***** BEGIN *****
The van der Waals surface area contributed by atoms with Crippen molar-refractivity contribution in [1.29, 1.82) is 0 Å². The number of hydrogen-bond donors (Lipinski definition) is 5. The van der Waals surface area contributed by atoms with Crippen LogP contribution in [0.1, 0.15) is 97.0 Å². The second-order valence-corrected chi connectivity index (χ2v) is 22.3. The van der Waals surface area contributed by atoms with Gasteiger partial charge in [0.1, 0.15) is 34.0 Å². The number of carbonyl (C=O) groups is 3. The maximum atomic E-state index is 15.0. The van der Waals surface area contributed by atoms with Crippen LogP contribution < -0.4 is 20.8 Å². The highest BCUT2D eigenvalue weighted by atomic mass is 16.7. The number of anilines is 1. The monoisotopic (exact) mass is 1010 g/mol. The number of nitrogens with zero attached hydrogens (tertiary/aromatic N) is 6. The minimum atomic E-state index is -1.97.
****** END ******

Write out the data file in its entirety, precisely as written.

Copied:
The van der Waals surface area contributed by atoms with Crippen molar-refractivity contribution in [1.29, 1.82) is 0 Å². The number of hydrogen-bond donors (Lipinski definition) is 5. The van der Waals surface area contributed by atoms with Crippen LogP contribution in [0.1, 0.15) is 97.0 Å². The second-order valence-corrected chi connectivity index (χ2v) is 22.3. The van der Waals surface area contributed by atoms with Gasteiger partial charge in [0.1, 0.15) is 34.0 Å². The number of carbonyl (C=O) groups is 3. The maximum atomic E-state index is 15.0. The van der Waals surface area contributed by atoms with Crippen LogP contribution < -0.4 is 20.8 Å². The highest BCUT2D eigenvalue weighted by atomic mass is 16.7. The number of anilines is 1. The monoisotopic (exact) mass is 1010 g/mol. The number of nitrogens with zero attached hydrogens (tertiary/aromatic N) is 6. The minimum atomic E-state index is -1.97.